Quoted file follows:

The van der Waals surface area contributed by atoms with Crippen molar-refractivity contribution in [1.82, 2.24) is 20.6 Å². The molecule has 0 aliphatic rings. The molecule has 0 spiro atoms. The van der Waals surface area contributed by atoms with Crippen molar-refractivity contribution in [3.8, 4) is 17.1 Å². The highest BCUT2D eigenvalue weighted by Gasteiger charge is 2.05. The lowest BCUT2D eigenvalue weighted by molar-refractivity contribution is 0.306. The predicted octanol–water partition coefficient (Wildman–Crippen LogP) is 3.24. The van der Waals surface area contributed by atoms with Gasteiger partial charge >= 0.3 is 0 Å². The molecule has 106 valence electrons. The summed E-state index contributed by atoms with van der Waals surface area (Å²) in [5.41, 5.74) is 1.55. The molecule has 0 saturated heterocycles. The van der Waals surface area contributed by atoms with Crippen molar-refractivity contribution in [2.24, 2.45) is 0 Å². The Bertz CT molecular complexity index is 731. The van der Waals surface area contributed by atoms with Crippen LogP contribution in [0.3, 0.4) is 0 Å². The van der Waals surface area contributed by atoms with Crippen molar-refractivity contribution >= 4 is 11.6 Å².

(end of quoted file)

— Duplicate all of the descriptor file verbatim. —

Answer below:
The van der Waals surface area contributed by atoms with Crippen molar-refractivity contribution in [1.82, 2.24) is 20.6 Å². The molecule has 0 aliphatic rings. The molecule has 0 spiro atoms. The van der Waals surface area contributed by atoms with Crippen molar-refractivity contribution in [3.8, 4) is 17.1 Å². The highest BCUT2D eigenvalue weighted by Gasteiger charge is 2.05. The lowest BCUT2D eigenvalue weighted by molar-refractivity contribution is 0.306. The predicted octanol–water partition coefficient (Wildman–Crippen LogP) is 3.24. The van der Waals surface area contributed by atoms with Gasteiger partial charge >= 0.3 is 0 Å². The molecule has 106 valence electrons. The summed E-state index contributed by atoms with van der Waals surface area (Å²) in [5.41, 5.74) is 1.55. The molecule has 0 saturated heterocycles. The van der Waals surface area contributed by atoms with Crippen molar-refractivity contribution in [2.24, 2.45) is 0 Å². The Bertz CT molecular complexity index is 731. The van der Waals surface area contributed by atoms with Crippen LogP contribution in [0.3, 0.4) is 0 Å². The van der Waals surface area contributed by atoms with Crippen molar-refractivity contribution >= 4 is 11.6 Å².